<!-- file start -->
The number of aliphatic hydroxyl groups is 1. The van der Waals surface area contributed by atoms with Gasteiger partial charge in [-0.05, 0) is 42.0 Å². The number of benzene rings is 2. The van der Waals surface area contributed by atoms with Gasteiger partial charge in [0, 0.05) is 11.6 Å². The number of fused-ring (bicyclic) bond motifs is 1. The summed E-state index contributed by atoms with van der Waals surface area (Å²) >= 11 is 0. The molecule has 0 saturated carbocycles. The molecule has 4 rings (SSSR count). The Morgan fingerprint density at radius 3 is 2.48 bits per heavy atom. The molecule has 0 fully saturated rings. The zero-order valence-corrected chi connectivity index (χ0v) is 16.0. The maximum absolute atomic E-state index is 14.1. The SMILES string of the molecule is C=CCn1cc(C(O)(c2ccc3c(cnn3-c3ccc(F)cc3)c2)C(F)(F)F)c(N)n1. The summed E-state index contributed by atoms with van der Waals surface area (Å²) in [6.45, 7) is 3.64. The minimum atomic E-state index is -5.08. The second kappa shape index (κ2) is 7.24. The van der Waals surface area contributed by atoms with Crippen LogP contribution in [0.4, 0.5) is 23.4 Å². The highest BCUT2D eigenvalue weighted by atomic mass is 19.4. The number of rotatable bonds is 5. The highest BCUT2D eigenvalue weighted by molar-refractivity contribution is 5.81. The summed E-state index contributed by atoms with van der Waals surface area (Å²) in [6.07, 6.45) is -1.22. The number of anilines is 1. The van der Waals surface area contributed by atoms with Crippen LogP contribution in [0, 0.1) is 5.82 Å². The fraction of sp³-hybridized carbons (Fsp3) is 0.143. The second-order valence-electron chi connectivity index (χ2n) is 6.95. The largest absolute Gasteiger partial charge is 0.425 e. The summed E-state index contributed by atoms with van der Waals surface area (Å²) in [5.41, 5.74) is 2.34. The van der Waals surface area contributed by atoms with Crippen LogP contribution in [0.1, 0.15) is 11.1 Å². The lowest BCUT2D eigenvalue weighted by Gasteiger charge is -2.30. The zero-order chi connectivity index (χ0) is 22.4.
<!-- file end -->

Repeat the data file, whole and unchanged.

The number of aliphatic hydroxyl groups is 1. The van der Waals surface area contributed by atoms with Gasteiger partial charge in [-0.05, 0) is 42.0 Å². The number of benzene rings is 2. The van der Waals surface area contributed by atoms with Gasteiger partial charge in [0, 0.05) is 11.6 Å². The number of fused-ring (bicyclic) bond motifs is 1. The summed E-state index contributed by atoms with van der Waals surface area (Å²) >= 11 is 0. The molecule has 0 saturated carbocycles. The molecule has 4 rings (SSSR count). The Morgan fingerprint density at radius 3 is 2.48 bits per heavy atom. The molecule has 0 fully saturated rings. The zero-order valence-corrected chi connectivity index (χ0v) is 16.0. The maximum absolute atomic E-state index is 14.1. The SMILES string of the molecule is C=CCn1cc(C(O)(c2ccc3c(cnn3-c3ccc(F)cc3)c2)C(F)(F)F)c(N)n1. The summed E-state index contributed by atoms with van der Waals surface area (Å²) in [6.45, 7) is 3.64. The minimum atomic E-state index is -5.08. The second kappa shape index (κ2) is 7.24. The van der Waals surface area contributed by atoms with Crippen LogP contribution in [0.4, 0.5) is 23.4 Å². The highest BCUT2D eigenvalue weighted by atomic mass is 19.4. The number of rotatable bonds is 5. The highest BCUT2D eigenvalue weighted by molar-refractivity contribution is 5.81. The summed E-state index contributed by atoms with van der Waals surface area (Å²) in [6.07, 6.45) is -1.22. The number of anilines is 1. The van der Waals surface area contributed by atoms with Crippen LogP contribution in [0, 0.1) is 5.82 Å². The fraction of sp³-hybridized carbons (Fsp3) is 0.143. The second-order valence-electron chi connectivity index (χ2n) is 6.95. The largest absolute Gasteiger partial charge is 0.425 e. The summed E-state index contributed by atoms with van der Waals surface area (Å²) in [5.41, 5.74) is 2.34. The van der Waals surface area contributed by atoms with Crippen LogP contribution in [0.1, 0.15) is 11.1 Å². The lowest BCUT2D eigenvalue weighted by Gasteiger charge is -2.30. The zero-order chi connectivity index (χ0) is 22.4.